Justice Dipak Misra’s tenure as India’s 45th Chief Justice comes to an end on October 2, 2018. He served the apex court for 13-months and six days. One of the senior-most judges in the Supreme Court, he has scripted many firsts in his tenure as the Chief Justice. Over the next 20 days, he will be delivering judgments in several prominent and controversial matters.
Here is a look at some of them.
1. Section 377
A five-judge bench comprising Chief Justice Dipak Misra and Justices Rohinton F Nariman, A M Khanwilkar, D Y Chandrachud and Indu Malhotra had commenced the hearing on a batch of petitions challenging the constitutional validity of Section 377.
After a marathon hearing, the court reserved its judgment. The verdict of this much-awaited case is likely to be delivered before the current Chief Justice retires.
Twenty-seven petitions challenging the unique identity number have been filed in the Supreme Court.
A five-judge constitution bench had heard the case on the constitutional validity of Aadhaar and the judgment was reserved. In light of the right to privacy verdict, the verdict on Aadhaar is a keenly awaited one.
3. The Babri Masjid case
It has been 25 years since the demolition of the Babri Masjid in Ayodhya. In 2010, a three-judge bench of the Allahabad High Court passed an order in the Ayodhya Babri Masjid case. In a 2:1 majority ruling, the bench said the land was to be partitioned equally among the three parties — the Sunni Waqf Board, the Nirmohi Akhara and Ram Lalla.
The bench headed by Justice Misra will also answer the pertinent question whether a mosque is integral to Islam.
A ruling on this is necessary before the apex court takes up the Ram Janmabhoomi-Babri Masjid title dispute.
4. Sabarimala temple entry
Another contentious issue that will be decided upon before the Chief Justice retires is whether women will be allowed entry into the Sabarimala temple.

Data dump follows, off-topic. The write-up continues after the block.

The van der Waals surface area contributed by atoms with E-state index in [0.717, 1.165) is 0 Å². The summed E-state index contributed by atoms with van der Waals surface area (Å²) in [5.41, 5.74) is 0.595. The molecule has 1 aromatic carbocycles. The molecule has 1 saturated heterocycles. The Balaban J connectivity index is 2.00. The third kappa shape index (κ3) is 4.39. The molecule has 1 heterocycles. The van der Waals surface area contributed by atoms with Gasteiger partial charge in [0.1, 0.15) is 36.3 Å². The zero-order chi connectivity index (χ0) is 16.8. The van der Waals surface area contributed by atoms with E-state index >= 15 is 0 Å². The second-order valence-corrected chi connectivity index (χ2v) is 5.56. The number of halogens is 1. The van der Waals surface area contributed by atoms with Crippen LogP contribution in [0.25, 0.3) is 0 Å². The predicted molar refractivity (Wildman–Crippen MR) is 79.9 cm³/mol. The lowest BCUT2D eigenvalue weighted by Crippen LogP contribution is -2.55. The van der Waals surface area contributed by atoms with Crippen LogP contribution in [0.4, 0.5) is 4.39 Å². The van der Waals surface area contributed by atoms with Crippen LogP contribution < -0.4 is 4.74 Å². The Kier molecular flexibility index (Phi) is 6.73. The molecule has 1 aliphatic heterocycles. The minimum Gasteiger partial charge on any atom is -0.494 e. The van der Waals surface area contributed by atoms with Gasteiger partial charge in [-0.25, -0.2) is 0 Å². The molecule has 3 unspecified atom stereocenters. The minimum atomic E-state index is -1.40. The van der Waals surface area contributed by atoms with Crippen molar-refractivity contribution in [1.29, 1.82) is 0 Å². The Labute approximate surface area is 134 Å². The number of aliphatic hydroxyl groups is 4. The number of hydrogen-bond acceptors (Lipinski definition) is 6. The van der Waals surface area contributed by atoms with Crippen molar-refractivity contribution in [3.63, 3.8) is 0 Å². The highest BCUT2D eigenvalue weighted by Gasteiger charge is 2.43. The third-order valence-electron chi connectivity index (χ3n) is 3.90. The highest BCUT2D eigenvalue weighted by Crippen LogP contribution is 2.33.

A constitution bench led by Chief Justice Misra has reserved its order on the issue after an NGO questioned the prohibition. During the hearing, the court observed that the practice was based on the “patriarchal” belief that a man’s dominant status in the society makes him capable of austerity.
5. Legislators practicing law
The top court will also deliver its verdict on whether legislators can be stopped from practising as advocates. A bench comprising Chief Justice Dipak Misra and Justices A M Khanwilkar and D Y Chandrachud reserved the order after noting the Centre’s submission that an MP or an MLA is an elected representative and not a full-time employee of the government.
The Supreme Court has said that provisions in the Indian Penal Code (IPC) related to adultery are archaic and anti-women.
A five-judge bench headed by Chief Justice Dipak Misra observed a bunch of petitions that sought the squashing of IPC Section 497.
The court observed, “The law seems to be pro-women but is anti-women in a grave ostensible way. As if with the consent of the husband, (the) wife can be subjected to someone else’s desire. That’s not Indian morality.”
The next few weeks are not just going to be busy for the Chief Justice but will also be extremely important for us, as citizens, with matters of personal choice to larger socio-political issues to be decided.
Justice Misra has always been vocal about protecting the interests of the minorities. The legal fraternity has even gone so far as comparing his judgments to that of legal luminary V R Krishna Iyer. He is also known to quote extempore from Shakespeare and the Vedic texts with equal ease.
(Edited by Shruti Singhal)